Preventing an outbreak
Health assistants bring care to Liberia’s remote communities
Preventing an outbreak: Health assistants bring care to Liberia’s remote communities
When Liberia was hit by the Ebola outbreak in 2014, one of the factors that contributed to the spread of the disease was limited access to healthcare in remote communities. Now Diana and a new class of community health assistants are travelling far and wide to bring healthcare to the people who need it most.
For as long as she can remember, Diana wanted to be a nurse. She pursued her dream in primary school in her village, all the way through to high school in Liberia’s capital of Monrovia.
But when conflict broke out in 1990, she and thousands of others in her generation were forced to flee for their lives. After escaping to the eastern part of the country, she eventually ended up in neighbouring Côte d'Ivoire. She missed four years of school in the process.
By the time Diana returned to Liberia in 1997, she was married and had three children. She never went back to school.
“Many days, I missed school and felt disappointed that I could not continue with my dream,” she says. “I was also so sad seeing how many people suffered during the war… and others who died of preventable causes. It hurt my heart and I hoped I could do something to help.”
From dream to reality
Diana finally realized her dream when, shortly after returning to Liberia, she began working as a community health volunteer for an international non-governmental organization. The experience led her to where she is today: back in her native River Gee County, working as a community health assistant.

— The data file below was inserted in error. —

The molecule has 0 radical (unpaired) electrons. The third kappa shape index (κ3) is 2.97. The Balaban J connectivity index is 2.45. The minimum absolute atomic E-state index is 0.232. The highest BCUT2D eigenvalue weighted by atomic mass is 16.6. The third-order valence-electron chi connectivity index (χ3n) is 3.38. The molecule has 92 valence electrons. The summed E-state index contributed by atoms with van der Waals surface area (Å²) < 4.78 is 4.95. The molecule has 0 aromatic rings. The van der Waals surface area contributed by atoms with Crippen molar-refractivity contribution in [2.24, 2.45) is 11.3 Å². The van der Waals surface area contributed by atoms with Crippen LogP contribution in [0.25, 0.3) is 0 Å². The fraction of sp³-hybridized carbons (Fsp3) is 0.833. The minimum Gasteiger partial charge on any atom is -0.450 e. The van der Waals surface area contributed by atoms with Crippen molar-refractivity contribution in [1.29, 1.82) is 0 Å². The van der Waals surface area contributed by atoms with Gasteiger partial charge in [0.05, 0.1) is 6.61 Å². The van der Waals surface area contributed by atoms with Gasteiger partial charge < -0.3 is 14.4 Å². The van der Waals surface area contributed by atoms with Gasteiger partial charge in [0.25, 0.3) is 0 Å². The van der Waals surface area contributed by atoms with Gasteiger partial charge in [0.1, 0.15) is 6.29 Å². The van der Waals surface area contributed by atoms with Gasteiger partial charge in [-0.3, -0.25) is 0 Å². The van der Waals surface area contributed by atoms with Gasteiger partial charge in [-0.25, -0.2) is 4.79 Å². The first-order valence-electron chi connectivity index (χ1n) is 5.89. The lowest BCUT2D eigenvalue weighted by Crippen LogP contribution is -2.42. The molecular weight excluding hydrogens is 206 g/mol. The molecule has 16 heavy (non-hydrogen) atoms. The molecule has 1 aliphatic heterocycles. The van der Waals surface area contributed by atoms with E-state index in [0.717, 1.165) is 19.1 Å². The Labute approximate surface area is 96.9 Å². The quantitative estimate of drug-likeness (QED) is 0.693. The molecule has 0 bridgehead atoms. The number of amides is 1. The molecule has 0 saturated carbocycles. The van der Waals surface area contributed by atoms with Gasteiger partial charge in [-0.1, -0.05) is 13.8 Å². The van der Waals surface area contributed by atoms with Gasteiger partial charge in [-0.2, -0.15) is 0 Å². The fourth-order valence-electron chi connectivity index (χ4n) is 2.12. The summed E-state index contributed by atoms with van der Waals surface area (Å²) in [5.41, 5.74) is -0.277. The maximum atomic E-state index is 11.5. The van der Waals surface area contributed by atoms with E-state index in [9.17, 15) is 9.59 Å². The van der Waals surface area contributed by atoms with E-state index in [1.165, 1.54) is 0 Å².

Diana is one of 740 health workers in Liberia’s southeastern counties who were recruited and trained by the Ministry of Health and partners, with support from UNICEF. Hundreds more are still being recruited across the rest of the country.
Through their work, Diana and the other health assistants are extending health services to those who otherwise couldn’t get the care they need. Twenty-nine per cent of Liberians live farther than 5 km from a health facility, and have little or no access to health care services. This means many families and children – 1.5 million people in total – are unable to seek treatment, even for common illnesses.
Diana and her colleagues provide these much-needed services to Liberia’s remote communities. Their services include treating malaria, diarrhoea or acute respiratory tract infections – some of the most common ailments for children under five. When campaigns take place, they help distribute mosquito nets and medicine to prevent river blindness. They also work with pregnant women and help monitor their progress, referring them to health facilities if there are any complications.
Preventing future outbreaks
The initiative supports Liberia’s health sector plan, which was revised after the 2014 Ebola outbreak in West Africa. Liberia was one of the countries most affected by the outbreak, and limited access to health services was one of the factors that contributed to the spread of the disease. The revised plan calls for extension workers to bring services to communities living hours from health facilities, and to provide surveillance services to prevent future outbreaks and epidemics.
Diana sometimes walks for hours or uses motorcycle taxis to reach communities living away from the main cities and towns of Liberia.
But she knows her efforts are paying off. Since she started as a health assistant in her community, she has witnessed the behaviour changes that promote healthier communities. Parents are now more willing to take their children to the clinic or community health assistants whenever they suspect signs of illness. Communities are cleaner. Community members wash their hands more often and use handpumps and wells for clean water, as opposed to drinking from creeks and unclean waterways.
Diana is also invested in the work because she herself lives in a remote community.
“Living 25 km from the nearest health facility, I know how hard it is to get proper care for me, my three children and family,” she says. “I am so happy that today, I am that person helping bring healthcare to my people and communities in far areas.”